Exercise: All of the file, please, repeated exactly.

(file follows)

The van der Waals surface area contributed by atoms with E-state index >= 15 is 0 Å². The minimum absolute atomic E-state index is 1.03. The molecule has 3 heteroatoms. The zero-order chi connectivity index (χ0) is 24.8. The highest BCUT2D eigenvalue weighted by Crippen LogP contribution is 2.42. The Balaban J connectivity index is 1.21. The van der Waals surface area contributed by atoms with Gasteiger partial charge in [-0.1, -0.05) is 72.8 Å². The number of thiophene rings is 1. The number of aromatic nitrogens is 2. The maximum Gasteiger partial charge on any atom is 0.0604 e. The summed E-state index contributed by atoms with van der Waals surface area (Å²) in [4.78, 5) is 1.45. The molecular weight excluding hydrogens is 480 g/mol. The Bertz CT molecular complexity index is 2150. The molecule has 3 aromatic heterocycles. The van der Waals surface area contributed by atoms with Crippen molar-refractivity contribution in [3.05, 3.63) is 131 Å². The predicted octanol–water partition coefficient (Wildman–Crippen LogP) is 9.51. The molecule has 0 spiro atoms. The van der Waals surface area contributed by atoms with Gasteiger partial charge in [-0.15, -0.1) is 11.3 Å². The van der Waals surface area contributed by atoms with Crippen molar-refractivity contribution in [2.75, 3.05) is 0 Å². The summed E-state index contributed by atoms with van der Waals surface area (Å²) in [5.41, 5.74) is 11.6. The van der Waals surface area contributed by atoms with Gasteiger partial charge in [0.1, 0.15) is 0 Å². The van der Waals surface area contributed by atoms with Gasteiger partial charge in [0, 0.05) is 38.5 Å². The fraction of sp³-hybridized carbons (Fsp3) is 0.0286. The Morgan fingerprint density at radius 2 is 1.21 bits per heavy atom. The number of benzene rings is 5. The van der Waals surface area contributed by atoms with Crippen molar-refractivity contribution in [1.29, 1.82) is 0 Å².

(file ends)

The van der Waals surface area contributed by atoms with E-state index >= 15 is 0 Å². The minimum absolute atomic E-state index is 1.03. The molecule has 3 heteroatoms. The zero-order chi connectivity index (χ0) is 24.8. The highest BCUT2D eigenvalue weighted by Crippen LogP contribution is 2.42. The Balaban J connectivity index is 1.21. The van der Waals surface area contributed by atoms with Gasteiger partial charge in [-0.1, -0.05) is 72.8 Å². The number of thiophene rings is 1. The number of aromatic nitrogens is 2. The maximum Gasteiger partial charge on any atom is 0.0604 e. The summed E-state index contributed by atoms with van der Waals surface area (Å²) in [4.78, 5) is 1.45. The molecular weight excluding hydrogens is 480 g/mol. The Bertz CT molecular complexity index is 2150. The molecule has 3 aromatic heterocycles. The van der Waals surface area contributed by atoms with Crippen molar-refractivity contribution in [3.05, 3.63) is 131 Å². The predicted octanol–water partition coefficient (Wildman–Crippen LogP) is 9.51. The molecule has 0 spiro atoms. The van der Waals surface area contributed by atoms with Gasteiger partial charge in [-0.15, -0.1) is 11.3 Å². The van der Waals surface area contributed by atoms with Crippen molar-refractivity contribution in [2.75, 3.05) is 0 Å². The summed E-state index contributed by atoms with van der Waals surface area (Å²) in [5.41, 5.74) is 11.6. The van der Waals surface area contributed by atoms with Gasteiger partial charge in [0.1, 0.15) is 0 Å². The van der Waals surface area contributed by atoms with Gasteiger partial charge in [0, 0.05) is 38.5 Å². The fraction of sp³-hybridized carbons (Fsp3) is 0.0286. The Morgan fingerprint density at radius 2 is 1.21 bits per heavy atom. The number of benzene rings is 5. The van der Waals surface area contributed by atoms with Crippen molar-refractivity contribution in [1.29, 1.82) is 0 Å².